why light cannot escape a black hole
Nothing, not even light can escape a black hole if it gets too close. This is why they are called black holes. It is difficult to explain precisely without introducing some complicated ideas. The simplest analogy is to consider throwing a ball up in the air: if you throw it it can escape off into space, but if not gravity will pull it back down to Earth. If we were to increase the gravity you would need to throw the ball faster and faster. Eventually there would come a point when you would have to throw the ball at the, which is the maximum speed anything can travel. At this point we have a black hole, and nothing will be able to escape. This is quite easy to understand, but has a number of flaws.
For example, in this picture light would slow down, then stop, and then fall back towards a black hole: this isn t right, as light always travels at the speed of light. A slightly more accurate but complicated picture is to think about gravity as the effect of the bending of space. In, which is our best theory of gravitation, mass bends space. This is often visualised as a rubber sheet being stretched by something heavy. Particles (whether light or matter) want to travel along, but when space is curved these become bent: they instead follow curving paths which we describe as the effect of gravity. Black holes have very high curvature, beyond a certain point (known as the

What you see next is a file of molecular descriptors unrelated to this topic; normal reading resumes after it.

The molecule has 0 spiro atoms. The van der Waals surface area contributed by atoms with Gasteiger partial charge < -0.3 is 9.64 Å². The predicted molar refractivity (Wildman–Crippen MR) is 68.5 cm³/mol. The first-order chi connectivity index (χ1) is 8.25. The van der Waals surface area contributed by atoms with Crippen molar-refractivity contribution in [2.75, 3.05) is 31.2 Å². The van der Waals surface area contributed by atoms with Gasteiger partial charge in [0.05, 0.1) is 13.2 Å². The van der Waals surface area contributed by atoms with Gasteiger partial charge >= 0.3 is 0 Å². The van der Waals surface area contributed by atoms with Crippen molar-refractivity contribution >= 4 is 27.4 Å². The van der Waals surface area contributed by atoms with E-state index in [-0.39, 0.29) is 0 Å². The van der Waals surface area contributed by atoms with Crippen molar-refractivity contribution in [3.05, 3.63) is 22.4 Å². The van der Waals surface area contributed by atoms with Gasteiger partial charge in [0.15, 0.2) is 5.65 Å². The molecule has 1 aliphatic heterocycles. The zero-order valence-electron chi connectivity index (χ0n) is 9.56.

), all straight lines are curved such that they point inwards towards the black hole.
There is no direction you can go that will take you outside the event horizon! That might sound a little odd, but black holes are strange places. It s best to keep a safe distance. Photons (which are the "particles" that make up light) have zero rest mass. To understand why photons "fall" into a black hole, you need to know a bit of general relativity. What general relativity says is that any massive object warps the spacetime around it. You can think of this with a simple analogy. Imagine a stretched rubber sheet that is completely flat. This represents the spacetime when there is no mass. Now, if you put a heavy ball in the rubber sheet, it will cause a distortion in the sheet.
This is exactly what happens in space, except that it is in 3 dimensions instead of two. Further, a photon always travels by the shortest distance between two points. As spacetime is warped, the light appears to bend around a massive object. In reality, it is not that the object is attracting light, but it is just that the photons are traveling by the shortest distance in a curved spacetime. Around a black hole, the distortion of spacetime is extreme. At the event horizon of a black hole, the spacetime curves into itself and as a result, light cannot escape from a black hole. This page was last updated June 27, 2015.
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